Wednesday, August 29, 2012

WhiteAnt 3d Printer Build- Heat Bed

Up to this point, the 3d printer’s structure has followed the design laid out by Patrick Hood-Daniel. All of the mechanical components and structural aspects have been followed faithfully with the only exception that the print bed was doubled in size. Now I plan to take the final build of this printer in another direction, deviating from the final product that has been called the WhiteAnt. The first new element that I'm adding is a heated build platform. Just like the PCB heat bed on a Prusa Mendel, it will provide the necessary bed heat and easily be leveled out to the extruder’s hot end. Since a PCB version of the heat bed is not available in a 12 x 17" size, the best option is to build one using an aluminum sheet and power resistors.

There are a lot of options when considering what size and number of resistors to use when designing a circuit. I factored cost, ease of wiring and number of units I wanted to spread across the bed with one primary goal in mind: I wanted the perimeter of the bed to be the primary focus of heat. Since my main objective with this printer is to print full bed size prints, my experience to date has shown that I’ll have warping issues at the corners of my largest prints. I'm hoping that concentrating more heat on these trouble points will help reduce warping.

I settled on using (20) 1 ohm resistors rated at 10 watts (I purchased them from I decided to stay in the range of about 120 watts of heat dissipation and determined the values by using Ohm’s Law. By wiring the resistors in 2 banks (each bank has ten 1 ohm resistors in series for a total of 10 ohms  resistance) and then wiring the 10 ohm banks in parallel, a total of 5 ohms total resistance and a total wattage rating of 200 is achieved. My system voltage will be 24v, so once again using Ohm's Law, w= v^2/r= 24v^2/5r= 115.2 watts.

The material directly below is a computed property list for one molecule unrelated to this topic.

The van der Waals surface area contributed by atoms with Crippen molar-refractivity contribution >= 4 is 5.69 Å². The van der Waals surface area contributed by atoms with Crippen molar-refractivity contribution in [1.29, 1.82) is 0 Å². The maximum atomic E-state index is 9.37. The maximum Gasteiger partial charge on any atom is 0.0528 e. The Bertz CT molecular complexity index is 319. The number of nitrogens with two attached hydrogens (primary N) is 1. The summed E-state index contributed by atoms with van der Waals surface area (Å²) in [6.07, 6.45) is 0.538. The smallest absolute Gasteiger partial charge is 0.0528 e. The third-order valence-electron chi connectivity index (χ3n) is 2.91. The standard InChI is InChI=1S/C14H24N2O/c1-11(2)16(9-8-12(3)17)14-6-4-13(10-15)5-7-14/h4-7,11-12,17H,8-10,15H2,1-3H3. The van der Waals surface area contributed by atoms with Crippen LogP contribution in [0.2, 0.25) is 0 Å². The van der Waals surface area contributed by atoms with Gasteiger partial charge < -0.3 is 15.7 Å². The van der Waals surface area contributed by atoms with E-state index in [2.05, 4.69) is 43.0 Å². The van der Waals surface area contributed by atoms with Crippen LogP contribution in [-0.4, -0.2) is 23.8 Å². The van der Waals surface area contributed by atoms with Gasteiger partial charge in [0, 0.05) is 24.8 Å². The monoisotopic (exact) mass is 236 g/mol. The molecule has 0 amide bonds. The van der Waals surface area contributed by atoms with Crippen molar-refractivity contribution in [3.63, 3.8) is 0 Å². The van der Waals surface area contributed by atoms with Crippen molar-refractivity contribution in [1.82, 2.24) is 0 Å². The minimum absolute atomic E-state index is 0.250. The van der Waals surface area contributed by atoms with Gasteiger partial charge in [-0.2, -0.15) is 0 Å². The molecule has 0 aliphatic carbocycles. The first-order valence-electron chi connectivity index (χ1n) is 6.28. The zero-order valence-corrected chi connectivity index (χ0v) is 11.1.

If I was using a 12v power system like the Prusa Mendel, I would simply make 4 banks (each bank has five 1 ohm resistors in series for a total of  5 ohms resistance) and then wire the 5 ohm banks in parallel for a total of  1.25 ohms total resistance. Using the same formula above would give me a total of 115.2 watts.

For more information concerning designing a system: start with the RepRap wiki concerning heated bed theory here. (CAUTION! Care must be exercised when creating your own configurations. If uneven load distributions are created: extreme heat may occur and this will possibly burn out components or catch on fire.)

4 banks of 1 ohm resistors in series.

I was able to spread 18 of the resistors around the perimeter of the aluminum bed. I placed 2 in the center so that I could place a thermistor and obtain a decent temperature reading for control. On the front edge of the bed I mounted a red LED in series with 2k ohms as an indication of power ( if a 12v system is used, then the resistor in series should be lowered to 1k ohm).

Adding heat transfer compound.

100k Epcos thermistor

Complete wiring and bolts loaded with tension springs.

After mounting the bed on the printer I ran a temperature test using an infrared thermometer. I allowed the bed to warm up for 15 min.

Center of bed reads 63 c.

Midway on diagonal reads 58 c.

Corner reads the hottest @ 74 c.

Thursday, August 23, 2012

WhiteAnt 3d Printer Build- Parts E, R and M

The last wood parts that I'm using from the WhiteAnt design are the stepper motor mounts for the 3 axes.   The motors will also be installed at this time, since each mount must have the motor attached before assembly.

Of all the WhiteAnt literature I have found, there are no specifications given for the stepper motor except for the size: NEMA 23. I purchased from an eBay seller (3)  used Vexta PK266-02A steppers with 3/4" shafts. They have 6 leads and can be wired as bipolar.

I started with the most difficult assembly: the Y-axis and then worked my way up to the Z-axis which was the easiest to assemble. The only problem I incurred was that I found that the 3/4" length of the stepper motor shaft is too short, but with slight modifications I was able to make it work.

All motors in place and T2.5 belt in place for X-axis.


No specifications are given for the belts and pulleys for this printer. Since my familiarity is with the metric T5 belts used on the RepRap machines, I decided to go with this, BUT with an improvement. I think the higher precision of a T2.5 system will make it better.

Top is a T5 belt and pulley and the bottom is a T2.5